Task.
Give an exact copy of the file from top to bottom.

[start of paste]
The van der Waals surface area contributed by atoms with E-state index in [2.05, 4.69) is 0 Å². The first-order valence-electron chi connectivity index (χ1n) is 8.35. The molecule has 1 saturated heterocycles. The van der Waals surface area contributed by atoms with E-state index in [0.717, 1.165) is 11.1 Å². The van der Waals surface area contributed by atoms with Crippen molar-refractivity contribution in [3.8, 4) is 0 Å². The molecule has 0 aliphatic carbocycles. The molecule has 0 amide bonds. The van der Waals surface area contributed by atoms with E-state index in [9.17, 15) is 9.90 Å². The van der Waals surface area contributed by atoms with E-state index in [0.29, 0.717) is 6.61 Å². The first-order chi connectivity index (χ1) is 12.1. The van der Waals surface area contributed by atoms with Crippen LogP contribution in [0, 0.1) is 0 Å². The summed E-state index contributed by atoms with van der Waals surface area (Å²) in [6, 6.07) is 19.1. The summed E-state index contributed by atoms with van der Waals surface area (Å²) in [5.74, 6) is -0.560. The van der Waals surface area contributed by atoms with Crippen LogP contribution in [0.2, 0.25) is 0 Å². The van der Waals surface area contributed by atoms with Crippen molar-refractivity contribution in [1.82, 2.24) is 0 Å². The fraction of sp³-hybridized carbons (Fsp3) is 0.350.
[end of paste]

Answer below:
The van der Waals surface area contributed by atoms with E-state index in [2.05, 4.69) is 0 Å². The first-order valence-electron chi connectivity index (χ1n) is 8.35. The molecule has 1 saturated heterocycles. The van der Waals surface area contributed by atoms with E-state index in [0.717, 1.165) is 11.1 Å². The van der Waals surface area contributed by atoms with Crippen molar-refractivity contribution in [3.8, 4) is 0 Å². The molecule has 0 aliphatic carbocycles. The molecule has 0 amide bonds. The van der Waals surface area contributed by atoms with E-state index in [9.17, 15) is 9.90 Å². The van der Waals surface area contributed by atoms with E-state index in [0.29, 0.717) is 6.61 Å². The first-order chi connectivity index (χ1) is 12.1. The van der Waals surface area contributed by atoms with Crippen LogP contribution in [0, 0.1) is 0 Å². The summed E-state index contributed by atoms with van der Waals surface area (Å²) in [6, 6.07) is 19.1. The summed E-state index contributed by atoms with van der Waals surface area (Å²) in [5.74, 6) is -0.560. The van der Waals surface area contributed by atoms with Crippen LogP contribution in [0.2, 0.25) is 0 Å². The van der Waals surface area contributed by atoms with Crippen molar-refractivity contribution in [1.82, 2.24) is 0 Å². The fraction of sp³-hybridized carbons (Fsp3) is 0.350.